Please read this and form your own conclusion.

The negotiations for the 2020 NSW Local Government State Award commenced on Monday 23 September, 2019.

Based upon the past 25 years of custom and practice, negotiations usually commence around 12 months before each award is due to expire. The USU had its award Log of Claims ready by 1 July, 2019 but waited until the Employer’s Association had finalised their Log of Claims in mid-August so we could exchange our respective Log of Claims at the same time.

Negotiations in the past have usually concluded around a month before the existing award is due to expire. The Unions then seek endorsement of the proposed new award from their Membership and the Employer’s Association from their Board.

The USU has given delegated authority for their Award Negotiators to negotiate a package to take to their Membership for endorsement or rejection.

In 2017 the USU conducted 347 mass meetings across NSW at every Council covered by the award over 10 working days in late June, which resulted in a 98.98% yes vote to adopt the award. At each of these meetings the exact same information was read out and distributed to ensure consistency.

Unfortunately it would appear that the same delegated authority granted to the Union negotiators to negotiate a package in face to face good faith bargaining meetings for endorsement or rejection at the conclusion of negotiations is not being conducted by the Employer’s Association.

It appears that following our face to face negotiations during which it appears that some positive progress is being made, the LGNSW negotiators report back to a group of 13 Human Resource Officers and one General Manager on their non-elected Award Working Party where it seems any progress made in the negotiations to improve the award is rejected by a group who are not involved nor are they present in the negotiations.

On reviewing the members of this employer group (who are listed on the LGNSW website) we see a group who overwhelmingly have no history of a positive working relationship in their Councils with the Unions, with a few exceptions.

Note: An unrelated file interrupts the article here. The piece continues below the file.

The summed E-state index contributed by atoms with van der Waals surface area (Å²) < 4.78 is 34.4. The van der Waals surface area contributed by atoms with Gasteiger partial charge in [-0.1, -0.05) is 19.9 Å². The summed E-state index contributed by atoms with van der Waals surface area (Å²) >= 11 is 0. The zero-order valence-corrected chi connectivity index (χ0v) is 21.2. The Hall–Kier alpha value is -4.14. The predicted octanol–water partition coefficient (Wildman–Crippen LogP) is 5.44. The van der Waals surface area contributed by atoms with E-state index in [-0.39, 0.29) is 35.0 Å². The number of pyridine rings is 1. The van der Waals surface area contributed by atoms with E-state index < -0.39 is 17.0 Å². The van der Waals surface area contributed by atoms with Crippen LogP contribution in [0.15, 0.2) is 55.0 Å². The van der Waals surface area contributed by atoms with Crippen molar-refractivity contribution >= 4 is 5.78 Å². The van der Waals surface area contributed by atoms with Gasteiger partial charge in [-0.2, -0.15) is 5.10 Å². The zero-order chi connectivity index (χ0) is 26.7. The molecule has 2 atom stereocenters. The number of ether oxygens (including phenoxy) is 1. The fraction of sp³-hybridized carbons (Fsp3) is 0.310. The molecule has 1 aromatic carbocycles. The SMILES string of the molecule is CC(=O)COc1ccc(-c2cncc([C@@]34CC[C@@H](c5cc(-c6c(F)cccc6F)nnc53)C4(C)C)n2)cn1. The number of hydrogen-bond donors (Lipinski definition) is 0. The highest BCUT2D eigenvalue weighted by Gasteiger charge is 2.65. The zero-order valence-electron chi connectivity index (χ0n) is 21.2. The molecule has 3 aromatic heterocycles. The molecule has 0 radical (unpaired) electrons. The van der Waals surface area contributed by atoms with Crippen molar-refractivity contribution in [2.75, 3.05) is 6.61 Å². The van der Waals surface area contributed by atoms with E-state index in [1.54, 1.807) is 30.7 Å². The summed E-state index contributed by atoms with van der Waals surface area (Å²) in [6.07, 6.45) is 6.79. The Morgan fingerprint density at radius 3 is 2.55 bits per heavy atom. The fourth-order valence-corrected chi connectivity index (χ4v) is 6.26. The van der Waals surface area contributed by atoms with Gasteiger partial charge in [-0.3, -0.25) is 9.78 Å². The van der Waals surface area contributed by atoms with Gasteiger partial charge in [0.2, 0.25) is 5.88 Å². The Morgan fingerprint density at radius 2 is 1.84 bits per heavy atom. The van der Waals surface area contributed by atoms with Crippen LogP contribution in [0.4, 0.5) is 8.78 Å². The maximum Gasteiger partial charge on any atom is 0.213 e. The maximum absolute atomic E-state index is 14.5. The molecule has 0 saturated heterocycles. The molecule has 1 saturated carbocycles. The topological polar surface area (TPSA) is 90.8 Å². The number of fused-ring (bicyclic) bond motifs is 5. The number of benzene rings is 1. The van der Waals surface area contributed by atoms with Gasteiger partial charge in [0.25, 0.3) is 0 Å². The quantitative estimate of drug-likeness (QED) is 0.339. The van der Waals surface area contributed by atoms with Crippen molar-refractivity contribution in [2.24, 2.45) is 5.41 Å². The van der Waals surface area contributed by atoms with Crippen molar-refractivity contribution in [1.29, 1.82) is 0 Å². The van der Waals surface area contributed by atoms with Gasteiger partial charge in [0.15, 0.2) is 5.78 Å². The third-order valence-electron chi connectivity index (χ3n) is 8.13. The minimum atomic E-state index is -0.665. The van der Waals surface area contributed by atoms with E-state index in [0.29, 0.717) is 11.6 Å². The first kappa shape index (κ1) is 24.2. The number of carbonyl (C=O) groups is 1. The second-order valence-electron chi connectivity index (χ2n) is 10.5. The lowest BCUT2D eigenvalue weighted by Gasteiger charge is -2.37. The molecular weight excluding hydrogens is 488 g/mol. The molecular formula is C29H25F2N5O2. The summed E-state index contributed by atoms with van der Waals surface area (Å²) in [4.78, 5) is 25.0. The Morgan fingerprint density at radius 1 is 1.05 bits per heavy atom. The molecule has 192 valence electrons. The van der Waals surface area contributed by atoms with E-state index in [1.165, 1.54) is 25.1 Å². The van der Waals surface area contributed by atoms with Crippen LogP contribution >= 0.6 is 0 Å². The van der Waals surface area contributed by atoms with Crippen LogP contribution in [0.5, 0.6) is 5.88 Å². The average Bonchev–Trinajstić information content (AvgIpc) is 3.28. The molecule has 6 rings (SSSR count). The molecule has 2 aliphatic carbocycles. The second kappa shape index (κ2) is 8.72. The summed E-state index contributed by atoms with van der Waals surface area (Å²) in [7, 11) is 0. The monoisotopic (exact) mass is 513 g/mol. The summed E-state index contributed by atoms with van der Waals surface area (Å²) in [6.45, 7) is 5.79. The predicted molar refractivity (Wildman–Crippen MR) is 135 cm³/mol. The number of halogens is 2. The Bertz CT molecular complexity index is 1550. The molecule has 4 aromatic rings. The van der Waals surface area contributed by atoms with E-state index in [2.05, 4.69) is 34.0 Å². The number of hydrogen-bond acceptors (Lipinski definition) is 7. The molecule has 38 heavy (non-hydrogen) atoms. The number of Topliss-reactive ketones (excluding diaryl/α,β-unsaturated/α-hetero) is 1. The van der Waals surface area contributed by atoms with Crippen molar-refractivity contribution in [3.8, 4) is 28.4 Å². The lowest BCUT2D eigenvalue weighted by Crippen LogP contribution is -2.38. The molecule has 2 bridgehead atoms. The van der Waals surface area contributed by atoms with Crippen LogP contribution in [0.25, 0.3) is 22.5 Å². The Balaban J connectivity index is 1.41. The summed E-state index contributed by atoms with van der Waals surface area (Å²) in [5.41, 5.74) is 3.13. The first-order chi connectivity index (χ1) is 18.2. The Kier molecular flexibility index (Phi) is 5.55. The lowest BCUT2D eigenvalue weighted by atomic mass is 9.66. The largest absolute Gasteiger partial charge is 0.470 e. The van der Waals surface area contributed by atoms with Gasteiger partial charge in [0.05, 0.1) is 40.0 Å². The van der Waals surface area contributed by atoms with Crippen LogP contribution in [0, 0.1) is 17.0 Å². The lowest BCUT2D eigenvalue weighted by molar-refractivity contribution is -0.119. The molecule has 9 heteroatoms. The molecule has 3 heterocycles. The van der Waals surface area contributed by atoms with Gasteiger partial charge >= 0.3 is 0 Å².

The USU entered into these award negotiations for the 2020 award in good faith.

Good faith bargaining requires good communication, a preparedness to genuinely consider offers and proposals made by other bargaining representatives and to take account of the bargaining representatives reasons for their proposals.

How can this occur if the Employer’s Association is reporting back to a third party who are neither experienced nor involved in the face to face award negotiations?

The USU has provided the Employer’s Association with a significant amount of supporting written and photographic evidence for many of our claims, all of which seem to be rejected outright by the non-elected non-representative employer’s group.

The Union’s respective Logs of Claim seek to first strengthen current wording contained within the award to seek improved compliance with existing long term award commitments agreed to by the Unions and the Employers going back as far as to the 1992 award.

There is a clear misuse in many Councils in the long term use of insecure forms of labour such as casuals, labour hire and term contract which should be in permanent employment which is in breach of the intent of the award.

There is inconsistent compliance with the award obligations to provide staff with relevant training plans and career paths and access to more fulfilling and better paid work.

These and other existing award commitments are being breached by many Councils, yet there is opposition to improving the wording of the award to better ensure compliance.

The Unions’ Logs of Claims seek to improve NSW Local Government in accordance with the Employer’s Association’s own “NSW Local Government Workforce Strategy 2016-2020” as adopted by the elected LGNSW Board.